Just keep all the lead on the bottom shelf and it won't go anywhere. (Except for maybe through the floor.)

If you want to unload that tumbler you've outgrown, I was thinking about buying one from Midway anyway (they're on sale right now); PM me if you want to talk?
I'd sell you my tumbler but the switch went on it so I bought a 3 prong plug and attached it to the cord so now when its plugged in its always on and to turn it off you have to unplug it. I will say though that the F/A tumbler is great, I've done probable 20K or more round with it in the past year, many times for 2-3 days straight, and the thing keeps running. They're a great value for the price. I'll still be keeping it for small loads of pistol brass.
 
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I'd sell you my tumbler but the switch went on it so I bought a 3 prong plug and attached it to the cord so now when its plugged in its always on and to turn it off you have to unplug it. I will say though that the F/A tumbler is great, I've done probable 20K or more round with it in the past year, many times for 2-3 days straight, and the thing keeps running. They're a great value for the price. I'll still be keeping it for small loads of pistol brass.
* Actually I still live at home and after I told my Dad I was going to turn my bedroom into my reloading room he told me to move out because he was afraid I was going to blow the neighborhood up with gun powder, primers, etc. So I was able to talk him into turning the garage over to me for my reloading activities. Now I have a decent sized place to store reloading supplies and do my work.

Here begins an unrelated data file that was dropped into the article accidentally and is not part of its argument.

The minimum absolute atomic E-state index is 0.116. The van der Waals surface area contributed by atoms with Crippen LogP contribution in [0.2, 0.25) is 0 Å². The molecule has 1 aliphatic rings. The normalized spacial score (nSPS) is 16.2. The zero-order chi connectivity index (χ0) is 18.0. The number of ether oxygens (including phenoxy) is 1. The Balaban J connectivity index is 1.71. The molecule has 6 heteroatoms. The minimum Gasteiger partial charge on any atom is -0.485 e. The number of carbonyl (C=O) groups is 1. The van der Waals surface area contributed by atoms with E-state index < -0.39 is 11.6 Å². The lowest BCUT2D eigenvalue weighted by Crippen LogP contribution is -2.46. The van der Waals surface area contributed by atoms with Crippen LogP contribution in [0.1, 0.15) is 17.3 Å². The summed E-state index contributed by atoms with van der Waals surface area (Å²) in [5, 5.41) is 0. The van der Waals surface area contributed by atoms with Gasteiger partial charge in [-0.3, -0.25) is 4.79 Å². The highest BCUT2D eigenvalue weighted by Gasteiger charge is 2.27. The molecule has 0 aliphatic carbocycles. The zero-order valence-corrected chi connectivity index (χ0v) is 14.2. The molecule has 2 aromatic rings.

Fixxah

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Be sure to have some way of preventing the tumbler from crashing to the floor if left unattended while running. I have not done it yet but others I know have. Quite the setup. Mine will be this winter I hope.
 

Jasper

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if you've got access to lead, and really go through that much 12ga....invest in a shotmaker.

Magmaengineering.com -- check out the Littleton Shot Maker. its ~ $400, and with even a reasonable supply of lead, could cut your costs DRAMATICALLY.
 

Knob Creek

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What I noticed is that you may have problems mounting a press (or presses). Most presses need clearance under the bench for travel when you pull the arm down. Unless you use a Dillon strong mount then you may find that you need to cut a slot into the 2x4 to allow for the travel. Try placing a press on there to check before you finish up.
 
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Be sure to have some good ventilation for that tumbler. Its best to do that task away from where you load. (Mine is in garage and my loading room is in basement) Your biggest exposure to lead will be the dust from tumbling. My.02

Nice bench!
 
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if you've got access to lead, and really go through that much 12ga....invest in a shotmaker.

Magmaengineering.com -- check out the Littleton Shot Maker. its ~ $400, and with even a reasonable supply of lead, could cut your costs DRAMATICALLY.
I've considered that but I question the quality of DIY shot.
 

Jasper

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I've considered that but I question the quality of DIY shot.
how do you think the big guys make lead shot? there arent a whole lot of ways to make tiny little lead spheres (they sure as hell arent using molds)

if you have access to the lead, your only real expense would be graphite (to lube the shot)